Out & About

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The New York Sun

The lapels said it all, for placed on almost every man and woman in the room was a new pin, uniting for the first time four symbols of humanitarian assistance: the Star of David, the Red Crystal, the Red Crescent, and the Red Cross. The pin, less than an inch wide or tall, popped from those lapels as if it carried one of the most important messages in the world: More lives can be saved when people from different countries and of different religions join together.

The Star of David represents Israel’s emergency medical, health, blood, and disaster service, Magen David Adom, which has sent its workers to trouble spots around the world. The Red Crystal is a new, neutral symbol to be used by Magen David Adom to identify itself as part of the Red Cross and Red Crescent movement. The Red Crescent is used by 29 Islamic countries, while the Red Cross is perhaps the most universally recognized symbol of emergency aid in the world.

The pin was made possible just last week, when the International Red Cross and Red Crescent movements voted to include Magen David Adom. The vote took place in Geneva, but not until 3 in the morning, because of last-minute resistance in the form of filibustering.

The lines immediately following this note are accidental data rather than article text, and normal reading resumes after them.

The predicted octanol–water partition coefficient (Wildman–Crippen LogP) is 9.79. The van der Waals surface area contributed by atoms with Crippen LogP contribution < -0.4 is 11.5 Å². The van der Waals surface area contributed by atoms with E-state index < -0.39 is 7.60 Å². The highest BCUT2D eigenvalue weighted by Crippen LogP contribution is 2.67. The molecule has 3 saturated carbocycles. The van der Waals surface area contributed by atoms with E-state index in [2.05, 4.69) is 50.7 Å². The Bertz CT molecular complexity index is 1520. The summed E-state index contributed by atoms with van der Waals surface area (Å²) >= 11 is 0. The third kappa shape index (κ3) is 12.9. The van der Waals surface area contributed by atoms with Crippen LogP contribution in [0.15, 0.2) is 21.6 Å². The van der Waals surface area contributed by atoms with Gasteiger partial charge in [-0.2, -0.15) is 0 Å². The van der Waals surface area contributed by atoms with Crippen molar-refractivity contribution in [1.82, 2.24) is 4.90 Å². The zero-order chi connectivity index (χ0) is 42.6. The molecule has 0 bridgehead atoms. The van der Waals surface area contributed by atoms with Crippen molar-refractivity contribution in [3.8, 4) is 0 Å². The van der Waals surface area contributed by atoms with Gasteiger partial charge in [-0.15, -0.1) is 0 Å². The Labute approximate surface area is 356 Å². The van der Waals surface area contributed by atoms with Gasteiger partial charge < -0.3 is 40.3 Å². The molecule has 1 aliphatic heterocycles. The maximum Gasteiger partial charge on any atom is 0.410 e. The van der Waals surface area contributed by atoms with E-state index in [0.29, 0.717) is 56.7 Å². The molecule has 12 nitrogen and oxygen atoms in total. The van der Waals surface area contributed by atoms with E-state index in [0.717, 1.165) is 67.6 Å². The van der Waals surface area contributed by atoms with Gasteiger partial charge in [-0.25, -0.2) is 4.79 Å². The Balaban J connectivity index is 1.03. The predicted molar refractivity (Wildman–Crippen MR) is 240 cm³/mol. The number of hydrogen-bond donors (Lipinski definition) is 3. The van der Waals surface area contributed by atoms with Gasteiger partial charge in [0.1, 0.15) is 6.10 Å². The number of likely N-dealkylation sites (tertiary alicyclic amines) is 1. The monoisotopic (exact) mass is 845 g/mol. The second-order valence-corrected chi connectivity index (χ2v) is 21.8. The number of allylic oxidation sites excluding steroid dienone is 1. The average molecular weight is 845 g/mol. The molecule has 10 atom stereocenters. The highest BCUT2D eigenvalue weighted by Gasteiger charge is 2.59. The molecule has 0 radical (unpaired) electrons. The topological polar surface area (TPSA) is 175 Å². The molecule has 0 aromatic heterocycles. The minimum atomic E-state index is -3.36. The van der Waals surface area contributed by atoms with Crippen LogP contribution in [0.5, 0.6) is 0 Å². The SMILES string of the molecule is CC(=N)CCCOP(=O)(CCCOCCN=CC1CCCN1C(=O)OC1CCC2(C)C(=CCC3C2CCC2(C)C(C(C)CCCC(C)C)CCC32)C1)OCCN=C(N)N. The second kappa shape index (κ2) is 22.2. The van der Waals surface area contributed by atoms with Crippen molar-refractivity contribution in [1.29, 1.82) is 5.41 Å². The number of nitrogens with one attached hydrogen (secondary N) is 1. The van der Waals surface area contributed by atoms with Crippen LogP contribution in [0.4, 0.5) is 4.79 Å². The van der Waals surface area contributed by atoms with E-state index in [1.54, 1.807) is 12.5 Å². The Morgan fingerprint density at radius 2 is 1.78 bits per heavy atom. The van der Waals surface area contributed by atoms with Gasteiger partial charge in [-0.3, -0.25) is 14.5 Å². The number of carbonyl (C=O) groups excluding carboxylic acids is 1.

Such a victory, more than 50 years in the making, certainly merited celebration. The chairwoman of the American Red Cross, Bonnie McElveen-Hunter, joined the chairman of Magen David Adom, Dr. Noam Yifrach, for a gala dinner in Jerusalem. Hours later in New York, the city’s decisive leaders on this issue gathered for breakfast at the Jewish Museum. New Yorkers played an integral part in getting this done, so the stories told spanned many years, organizations, and people.

The voice of history belonged to the president of American Friends of Magen David Adom, Mark Lebow. He noted that the organization formed in 1940, eight years after Magen David Adom, and eight years before Israel became a nation. “Today is a red-letter day,” Mr. Lebow, who is married to Deputy Mayor Patricia Harris, said. His organization raises a large portion of the funds MDA requires to operate in a region marred by terrorism.

The chief executive of the Jewish Community Relations Council of New York, Michael Miller, remembered the day his boss asked him to follow the issue – one day after he started at the council, 22 years ago.

The American Red Cross in Greater New York shared its experience as a partner with the Magen David Adom in Jerusalem. It has sent several crews to work alongside its Jerusalem counterparts. The former chairman of Magen David Adom, Avi Zohar, noted that Red Cross organizations in Tulsa, Okla., and Cincinnati have similar partnerships with Israeli cities, but only New York could be matched with Jerusalem.

One of the most important points made was that Magen David Adom workers treat everyone in need. The pin handed out at the event captured that principle.


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